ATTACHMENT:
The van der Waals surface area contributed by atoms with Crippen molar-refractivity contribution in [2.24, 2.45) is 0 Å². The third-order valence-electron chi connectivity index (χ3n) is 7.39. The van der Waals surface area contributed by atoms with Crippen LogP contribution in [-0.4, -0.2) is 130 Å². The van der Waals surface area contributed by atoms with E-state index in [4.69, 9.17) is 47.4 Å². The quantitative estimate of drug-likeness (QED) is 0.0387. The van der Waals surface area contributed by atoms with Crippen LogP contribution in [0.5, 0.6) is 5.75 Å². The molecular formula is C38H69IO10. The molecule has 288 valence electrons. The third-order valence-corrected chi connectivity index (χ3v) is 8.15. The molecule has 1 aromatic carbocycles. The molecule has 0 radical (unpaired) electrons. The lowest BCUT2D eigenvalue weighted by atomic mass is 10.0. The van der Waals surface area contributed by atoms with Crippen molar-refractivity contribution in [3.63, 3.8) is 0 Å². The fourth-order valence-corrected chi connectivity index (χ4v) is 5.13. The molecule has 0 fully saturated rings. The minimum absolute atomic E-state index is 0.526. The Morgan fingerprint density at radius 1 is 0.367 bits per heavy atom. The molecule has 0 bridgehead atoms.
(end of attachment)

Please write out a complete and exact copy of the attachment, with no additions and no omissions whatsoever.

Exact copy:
The van der Waals surface area contributed by atoms with Crippen molar-refractivity contribution in [2.24, 2.45) is 0 Å². The third-order valence-electron chi connectivity index (χ3n) is 7.39. The van der Waals surface area contributed by atoms with Crippen LogP contribution in [-0.4, -0.2) is 130 Å². The van der Waals surface area contributed by atoms with E-state index in [4.69, 9.17) is 47.4 Å². The quantitative estimate of drug-likeness (QED) is 0.0387. The van der Waals surface area contributed by atoms with Crippen LogP contribution in [0.5, 0.6) is 5.75 Å². The molecular formula is C38H69IO10. The molecule has 288 valence electrons. The third-order valence-corrected chi connectivity index (χ3v) is 8.15. The molecule has 1 aromatic carbocycles. The molecule has 0 radical (unpaired) electrons. The lowest BCUT2D eigenvalue weighted by atomic mass is 10.0. The van der Waals surface area contributed by atoms with Crippen molar-refractivity contribution in [3.63, 3.8) is 0 Å². The fourth-order valence-corrected chi connectivity index (χ4v) is 5.13. The molecule has 0 fully saturated rings. The minimum absolute atomic E-state index is 0.526. The Morgan fingerprint density at radius 1 is 0.367 bits per heavy atom. The molecule has 0 bridgehead atoms.